Baited remote underwater video system (BRUVS) are the most widely used application of videos for monitoring fish abundances (Whitmarsh et al., 2017), and automated analysis therefore needs to be accurate specifically for this method. Along with issues common to all underwater image analysis, such as variable water clarity and complex, dynamic backgrounds (Siddiqui et al., 2018; Yang et al., 2020), the BRUVS technique raises another challenge by generating potentially large ranges of fish abundances, from none to many individual fish. Automated analysis needs to report accurately across this wide range of abundances, overcoming significant occlusion issues (where an individual fish can obscure parts of another fish) at higher fish densities.
Efficient, automated identification and counting of fish in underwater images has become possible with the development of computer vision, in particular deep learning (DL), a branch of machine learning that automatically extracts features from raw imagery (LeCun et al., 2015). DL has been used for classification of individual fish images into species classes (Salman et al., 2016; Siddiqui et al., 2018; dos Santos and Gonçalves, 2019), and for object detection and classification on underwater video streams (Mandal et al., 2018; Villon et al., 2018). In unbaited remote underwater video stations, video analysis has been successful on individual target species (Ditria et al., 2020a) and multiple species selected from fish assemblages (Villon et al., 2018, 2020; Knausgård et al., 2020). Here, we build upon existing DL methods for fish identification and counting to improve accuracy for BRUVS over a wide range of fish abundances. The objective is to demonstrate post-processing steps capable of automating the current manual analysis of BRUVS videos for monitoring abundances of a fisheries species. The example species, Chrysophrys auratus (Australasian snapper, family Sparidae), is a popular recreational and commercial species that has suffered stock declines and corresponding management responses across much of the species distribution in Australia (Fowler et al., 2018). In Western Australia, there is renewed focus on the development of fishery-independent methods for monitoring relative abundance over time as an input to stock assessment models.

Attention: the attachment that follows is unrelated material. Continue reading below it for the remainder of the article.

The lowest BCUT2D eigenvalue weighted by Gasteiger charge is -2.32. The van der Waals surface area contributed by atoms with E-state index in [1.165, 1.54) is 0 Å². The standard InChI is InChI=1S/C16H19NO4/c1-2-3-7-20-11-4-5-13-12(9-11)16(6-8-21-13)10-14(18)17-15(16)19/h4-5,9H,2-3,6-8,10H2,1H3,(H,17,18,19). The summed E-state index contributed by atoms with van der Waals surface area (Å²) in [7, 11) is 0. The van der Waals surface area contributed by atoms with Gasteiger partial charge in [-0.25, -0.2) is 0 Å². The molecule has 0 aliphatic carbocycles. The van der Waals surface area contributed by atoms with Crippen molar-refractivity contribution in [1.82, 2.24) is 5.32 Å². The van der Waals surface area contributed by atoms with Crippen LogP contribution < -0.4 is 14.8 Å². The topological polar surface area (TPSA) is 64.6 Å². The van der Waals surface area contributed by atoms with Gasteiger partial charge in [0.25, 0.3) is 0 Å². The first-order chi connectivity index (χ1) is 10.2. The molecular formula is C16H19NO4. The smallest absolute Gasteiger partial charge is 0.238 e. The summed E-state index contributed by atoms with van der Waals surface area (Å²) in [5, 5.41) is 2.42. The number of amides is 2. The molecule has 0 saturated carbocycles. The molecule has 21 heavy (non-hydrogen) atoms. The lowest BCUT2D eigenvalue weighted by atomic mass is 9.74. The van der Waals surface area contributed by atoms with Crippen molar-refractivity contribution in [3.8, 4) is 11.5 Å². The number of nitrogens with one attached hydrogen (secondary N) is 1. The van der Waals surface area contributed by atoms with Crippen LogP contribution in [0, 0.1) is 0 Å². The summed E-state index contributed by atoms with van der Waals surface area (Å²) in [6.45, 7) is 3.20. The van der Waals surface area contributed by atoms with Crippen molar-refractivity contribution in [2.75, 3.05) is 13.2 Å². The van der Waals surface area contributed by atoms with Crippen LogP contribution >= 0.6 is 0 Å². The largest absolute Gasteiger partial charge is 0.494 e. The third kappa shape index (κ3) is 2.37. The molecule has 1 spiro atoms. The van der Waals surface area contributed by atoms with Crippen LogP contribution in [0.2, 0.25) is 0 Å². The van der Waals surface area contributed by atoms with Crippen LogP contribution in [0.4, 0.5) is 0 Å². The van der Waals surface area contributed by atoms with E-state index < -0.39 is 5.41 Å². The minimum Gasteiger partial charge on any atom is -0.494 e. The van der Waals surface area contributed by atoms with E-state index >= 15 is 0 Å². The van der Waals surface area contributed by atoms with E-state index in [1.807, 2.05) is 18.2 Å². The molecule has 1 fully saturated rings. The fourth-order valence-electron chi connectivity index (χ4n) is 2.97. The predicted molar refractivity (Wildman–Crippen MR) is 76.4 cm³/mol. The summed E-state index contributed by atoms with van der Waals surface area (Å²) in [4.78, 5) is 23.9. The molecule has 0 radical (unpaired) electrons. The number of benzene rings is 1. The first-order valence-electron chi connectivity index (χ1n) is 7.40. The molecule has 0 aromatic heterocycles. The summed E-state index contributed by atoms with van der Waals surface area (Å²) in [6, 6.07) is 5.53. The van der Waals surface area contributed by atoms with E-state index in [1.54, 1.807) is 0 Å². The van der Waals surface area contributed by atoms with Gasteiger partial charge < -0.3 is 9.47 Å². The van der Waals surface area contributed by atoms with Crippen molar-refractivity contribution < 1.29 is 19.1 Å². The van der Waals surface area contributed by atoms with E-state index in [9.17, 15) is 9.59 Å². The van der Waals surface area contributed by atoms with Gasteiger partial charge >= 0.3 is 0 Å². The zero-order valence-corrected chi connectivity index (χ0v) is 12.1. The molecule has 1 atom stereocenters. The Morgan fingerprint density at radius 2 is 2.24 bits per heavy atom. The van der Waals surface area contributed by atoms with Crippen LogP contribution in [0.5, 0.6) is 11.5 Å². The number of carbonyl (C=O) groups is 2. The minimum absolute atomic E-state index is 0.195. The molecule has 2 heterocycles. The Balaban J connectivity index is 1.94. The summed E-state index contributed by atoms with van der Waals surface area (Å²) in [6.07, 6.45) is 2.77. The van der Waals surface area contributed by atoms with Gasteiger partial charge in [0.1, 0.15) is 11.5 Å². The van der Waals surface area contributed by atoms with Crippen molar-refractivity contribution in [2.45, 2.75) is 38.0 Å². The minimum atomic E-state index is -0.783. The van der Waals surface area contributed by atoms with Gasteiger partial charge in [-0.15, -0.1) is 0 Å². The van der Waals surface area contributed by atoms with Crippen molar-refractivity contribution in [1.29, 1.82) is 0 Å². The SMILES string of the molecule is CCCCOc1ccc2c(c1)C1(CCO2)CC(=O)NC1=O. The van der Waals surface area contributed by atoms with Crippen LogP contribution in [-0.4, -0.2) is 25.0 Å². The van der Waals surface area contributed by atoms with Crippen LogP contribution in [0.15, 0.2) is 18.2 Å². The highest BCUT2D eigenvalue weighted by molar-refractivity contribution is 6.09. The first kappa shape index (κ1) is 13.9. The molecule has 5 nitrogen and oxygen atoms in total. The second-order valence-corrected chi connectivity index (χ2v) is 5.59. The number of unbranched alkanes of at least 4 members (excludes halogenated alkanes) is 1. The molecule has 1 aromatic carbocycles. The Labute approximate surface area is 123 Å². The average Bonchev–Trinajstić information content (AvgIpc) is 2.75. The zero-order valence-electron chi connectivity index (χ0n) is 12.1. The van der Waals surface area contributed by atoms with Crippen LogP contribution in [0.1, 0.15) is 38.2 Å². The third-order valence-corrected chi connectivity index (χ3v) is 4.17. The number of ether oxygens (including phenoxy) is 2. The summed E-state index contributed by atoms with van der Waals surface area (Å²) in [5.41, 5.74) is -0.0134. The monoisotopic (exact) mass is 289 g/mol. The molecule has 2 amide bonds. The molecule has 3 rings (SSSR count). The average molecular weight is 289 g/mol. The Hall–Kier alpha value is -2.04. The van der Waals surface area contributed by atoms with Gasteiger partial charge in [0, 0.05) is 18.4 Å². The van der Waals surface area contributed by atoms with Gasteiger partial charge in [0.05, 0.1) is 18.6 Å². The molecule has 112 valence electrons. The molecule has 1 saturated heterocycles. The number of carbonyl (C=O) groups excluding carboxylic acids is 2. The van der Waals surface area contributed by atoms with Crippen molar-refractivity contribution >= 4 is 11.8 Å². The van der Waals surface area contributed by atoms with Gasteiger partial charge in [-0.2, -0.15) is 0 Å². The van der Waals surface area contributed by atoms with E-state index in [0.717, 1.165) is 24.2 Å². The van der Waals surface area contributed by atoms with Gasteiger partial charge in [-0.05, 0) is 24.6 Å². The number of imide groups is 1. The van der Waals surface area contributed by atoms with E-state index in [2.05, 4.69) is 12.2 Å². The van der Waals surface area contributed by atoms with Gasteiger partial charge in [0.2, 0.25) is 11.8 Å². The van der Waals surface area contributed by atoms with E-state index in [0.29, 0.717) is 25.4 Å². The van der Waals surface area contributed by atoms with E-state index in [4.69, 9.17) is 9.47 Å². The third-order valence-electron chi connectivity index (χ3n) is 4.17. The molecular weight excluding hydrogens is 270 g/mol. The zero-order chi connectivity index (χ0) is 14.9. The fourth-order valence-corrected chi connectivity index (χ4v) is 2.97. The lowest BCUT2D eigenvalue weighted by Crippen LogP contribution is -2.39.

Materials and Methods
To achieve our aim of building on output from existing DL models to improve counts of target species in BRUVS, we first trained a DL model on footage from BRUVS deployed to monitor abundances of Australasian snapper (snapper) off Shark Bay in the Gascoyne region of Western Australia. We then applied combinations of mathematical procedures to improve accuracy of automated counts.
Dataset and Deep Learning Model
The stock of snapper in oceanic waters off Shark Bay (∼26°S) in the Gascoyne region of Western Australia was recently assessed (2017) as being at high risk with a range of management actions subsequently introduced in 2018 to reduce exploitation and assist stock recovery (Jackson et al., 2020). Fishery-independent monitoring of snapper at breeding aggregation sites off Shark Bay is in its infancy, with underwater camera systems being tested for future surveys. BRUVS were deployed from a commercial vessel (FV Ada Clara) for 1 h during the day in July 2019 (between 0830 and 1630) at six sites along the northern and western coasts of Bernier Island, Shark Bay. Sites comprised mixed rock-sand habitats in 30–60 m water depth, where commercial fishers normally target snapper. Each replicate deployment was baited with 1 kg of pilchards (Sardinops neopilchardus). The camera frame and system design followed that of Langlois et al. (2020) and used Canon HF M52 cameras with 1920 × 1080 HD resolution.